The Exchange of Notes between the Government of Japan and UNICEF will take place today at the Japanese Embassy in Khartoum. This is the fifth year that the Japanese Government has provided multi-million dollar support to the health sector in Sudan.
UNICEF and its partners, mainly the Ministry of Health, WHO, UNFPA, the U.S. Centers for Disease Control, Rotary International and many NGOs, is targeting over 2 million children and women over the course of the next 12 months with services, supplies and technical support.
“The Japanese Government is honoured to continue its support in the area of women’s and children’s health,” said Mr. Masayuki Makiya, Japan’s Ambassador to Sudan, “Malaria, measles and polio are still major health problems and we must keep up the battle against them. For that purpose, this contribution is intended to improve the routine immunization programme as well as other health services.” He noted that without a strong national immunization programme, efforts to eradicate polio from the country would not be successful.
Some 1.9 million returnees and residents in host communities in the southern states, the transition regions, the eastern region and the Khartoum IDP areas, plus 150,000 people in Darfur are targeted in the coming year with funds from the Japanese Government. This includes 410,000 children under five years old and 150,000 pregnant women.
While the contribution will be used to improve overall access to health care, a focus will be maintained, as in past years, on polio eradication, reducing child deaths due to measles, and reducing the number of malaria cases and deaths from malaria amongst children and pregnant women.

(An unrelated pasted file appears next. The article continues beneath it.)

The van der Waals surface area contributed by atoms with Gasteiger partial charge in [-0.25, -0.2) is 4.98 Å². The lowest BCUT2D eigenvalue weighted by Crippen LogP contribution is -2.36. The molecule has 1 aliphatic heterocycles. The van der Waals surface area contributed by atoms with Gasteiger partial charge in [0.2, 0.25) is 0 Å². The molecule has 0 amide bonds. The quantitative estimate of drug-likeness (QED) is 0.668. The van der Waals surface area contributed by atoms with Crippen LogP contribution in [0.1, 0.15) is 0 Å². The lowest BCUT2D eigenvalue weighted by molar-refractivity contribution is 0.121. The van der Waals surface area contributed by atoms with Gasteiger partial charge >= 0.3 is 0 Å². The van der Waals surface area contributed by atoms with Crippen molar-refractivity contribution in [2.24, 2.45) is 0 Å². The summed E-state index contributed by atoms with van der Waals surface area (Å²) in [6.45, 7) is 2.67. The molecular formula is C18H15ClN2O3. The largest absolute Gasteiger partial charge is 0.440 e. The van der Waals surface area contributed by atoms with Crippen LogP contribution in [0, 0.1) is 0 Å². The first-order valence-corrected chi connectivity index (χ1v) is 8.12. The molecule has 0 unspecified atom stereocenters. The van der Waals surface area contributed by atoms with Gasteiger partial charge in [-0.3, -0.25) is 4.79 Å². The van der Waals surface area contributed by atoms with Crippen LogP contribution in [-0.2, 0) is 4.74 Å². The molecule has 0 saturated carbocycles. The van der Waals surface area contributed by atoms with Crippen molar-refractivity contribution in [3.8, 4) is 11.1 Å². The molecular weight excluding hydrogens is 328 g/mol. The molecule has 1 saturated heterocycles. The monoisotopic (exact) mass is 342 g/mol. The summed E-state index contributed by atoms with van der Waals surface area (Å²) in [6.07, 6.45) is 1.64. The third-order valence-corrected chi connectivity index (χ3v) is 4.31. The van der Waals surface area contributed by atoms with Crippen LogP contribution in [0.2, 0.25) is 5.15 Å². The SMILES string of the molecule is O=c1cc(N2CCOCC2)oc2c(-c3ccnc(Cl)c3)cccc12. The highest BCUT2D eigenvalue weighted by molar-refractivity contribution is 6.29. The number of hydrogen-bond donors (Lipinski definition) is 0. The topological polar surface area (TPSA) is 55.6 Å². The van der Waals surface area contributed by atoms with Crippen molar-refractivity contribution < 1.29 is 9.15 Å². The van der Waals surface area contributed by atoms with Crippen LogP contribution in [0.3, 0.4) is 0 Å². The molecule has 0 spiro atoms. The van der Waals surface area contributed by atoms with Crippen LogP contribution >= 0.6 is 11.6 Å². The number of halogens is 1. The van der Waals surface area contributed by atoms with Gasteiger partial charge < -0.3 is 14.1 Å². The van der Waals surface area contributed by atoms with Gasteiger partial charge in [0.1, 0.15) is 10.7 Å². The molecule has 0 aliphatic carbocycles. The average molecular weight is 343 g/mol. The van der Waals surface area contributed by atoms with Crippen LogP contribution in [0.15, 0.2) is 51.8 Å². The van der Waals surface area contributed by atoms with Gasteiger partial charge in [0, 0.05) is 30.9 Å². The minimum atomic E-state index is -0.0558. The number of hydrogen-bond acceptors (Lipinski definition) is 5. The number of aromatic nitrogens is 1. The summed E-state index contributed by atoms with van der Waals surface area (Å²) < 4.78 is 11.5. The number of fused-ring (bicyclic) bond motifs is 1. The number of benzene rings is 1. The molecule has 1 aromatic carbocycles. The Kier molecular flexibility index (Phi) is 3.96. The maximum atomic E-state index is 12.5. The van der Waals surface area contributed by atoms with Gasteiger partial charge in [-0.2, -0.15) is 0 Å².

Japan has been a major contributor to the polio eradication programme in Sudan for several years. As of July, 151 polio cases have been confirmed, including 126 in 2004 and 25 in 2005.
Measles may affect as many as 30 percent of all children in between 9 and 59 months, claiming up to 12,000 lives annually. The funds will be used to improve immunization coverage against measles.
Between 7 and 8 million malaria cases occur in Sudan every year. The Japanese funds will provide over 300,000 long-lasting treated bed for the protection of 410,000 under five children and 150,000 pregnant women. It will also be used to purchase Artemesin Combination Therapy (ACT) for at least 328,000 cases of malaria.
“Providing treatment for various childhood diseases is important but not enough,” said UNICEF’s highest ranking officer in Sudan, Kadayapreth Ramachandran. “That’s why this year’s generous contribution from the Japanese Government will also be used to promote good skills for parents and other child care takers. This will improve the better management childhood illnesses in the home.”
Senior officials from the Ministry of International Co-operation, the Ministry of Health, the Ministry of Humanitarian Affairs, WHO and UNFPA are expected to attend the ceremony. Facts sheets on malaria, measles, polio and routine immunization are available.